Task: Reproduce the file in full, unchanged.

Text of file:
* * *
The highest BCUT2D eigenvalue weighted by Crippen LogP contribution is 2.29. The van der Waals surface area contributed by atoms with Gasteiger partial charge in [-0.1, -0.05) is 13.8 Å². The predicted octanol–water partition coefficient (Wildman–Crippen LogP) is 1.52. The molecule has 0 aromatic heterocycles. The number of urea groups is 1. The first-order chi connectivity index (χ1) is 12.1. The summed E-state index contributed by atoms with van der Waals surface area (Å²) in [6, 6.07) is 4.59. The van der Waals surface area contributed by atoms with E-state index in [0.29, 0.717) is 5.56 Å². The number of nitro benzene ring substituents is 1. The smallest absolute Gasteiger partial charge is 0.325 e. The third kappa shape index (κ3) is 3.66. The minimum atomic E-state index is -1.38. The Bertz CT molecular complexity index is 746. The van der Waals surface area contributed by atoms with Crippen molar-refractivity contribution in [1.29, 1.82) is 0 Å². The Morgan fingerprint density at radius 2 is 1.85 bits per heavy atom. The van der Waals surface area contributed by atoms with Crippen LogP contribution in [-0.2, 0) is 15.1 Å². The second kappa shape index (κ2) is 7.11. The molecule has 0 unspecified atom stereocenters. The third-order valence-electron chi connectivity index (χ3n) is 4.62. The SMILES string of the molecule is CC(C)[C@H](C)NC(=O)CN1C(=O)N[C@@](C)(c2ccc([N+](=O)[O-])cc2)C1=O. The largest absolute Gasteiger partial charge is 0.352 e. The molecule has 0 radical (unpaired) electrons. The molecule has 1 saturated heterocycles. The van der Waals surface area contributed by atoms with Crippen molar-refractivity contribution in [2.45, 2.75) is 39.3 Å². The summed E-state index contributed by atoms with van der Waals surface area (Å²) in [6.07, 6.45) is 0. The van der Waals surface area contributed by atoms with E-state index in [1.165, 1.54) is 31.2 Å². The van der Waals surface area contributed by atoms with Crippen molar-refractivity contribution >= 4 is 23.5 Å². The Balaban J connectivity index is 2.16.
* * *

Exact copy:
The highest BCUT2D eigenvalue weighted by Crippen LogP contribution is 2.29. The van der Waals surface area contributed by atoms with Gasteiger partial charge in [-0.1, -0.05) is 13.8 Å². The predicted octanol–water partition coefficient (Wildman–Crippen LogP) is 1.52. The molecule has 0 aromatic heterocycles. The number of urea groups is 1. The first-order chi connectivity index (χ1) is 12.1. The summed E-state index contributed by atoms with van der Waals surface area (Å²) in [6, 6.07) is 4.59. The van der Waals surface area contributed by atoms with E-state index in [0.29, 0.717) is 5.56 Å². The number of nitro benzene ring substituents is 1. The smallest absolute Gasteiger partial charge is 0.325 e. The third kappa shape index (κ3) is 3.66. The minimum atomic E-state index is -1.38. The Bertz CT molecular complexity index is 746. The van der Waals surface area contributed by atoms with Crippen molar-refractivity contribution in [1.29, 1.82) is 0 Å². The Morgan fingerprint density at radius 2 is 1.85 bits per heavy atom. The van der Waals surface area contributed by atoms with Crippen LogP contribution in [-0.2, 0) is 15.1 Å². The second kappa shape index (κ2) is 7.11. The molecule has 0 unspecified atom stereocenters. The third-order valence-electron chi connectivity index (χ3n) is 4.62. The SMILES string of the molecule is CC(C)[C@H](C)NC(=O)CN1C(=O)N[C@@](C)(c2ccc([N+](=O)[O-])cc2)C1=O. The largest absolute Gasteiger partial charge is 0.352 e. The molecule has 0 radical (unpaired) electrons. The molecule has 1 saturated heterocycles. The van der Waals surface area contributed by atoms with Crippen molar-refractivity contribution in [2.45, 2.75) is 39.3 Å². The summed E-state index contributed by atoms with van der Waals surface area (Å²) in [6.07, 6.45) is 0. The van der Waals surface area contributed by atoms with E-state index in [1.165, 1.54) is 31.2 Å². The van der Waals surface area contributed by atoms with Crippen molar-refractivity contribution >= 4 is 23.5 Å². The Balaban J connectivity index is 2.16.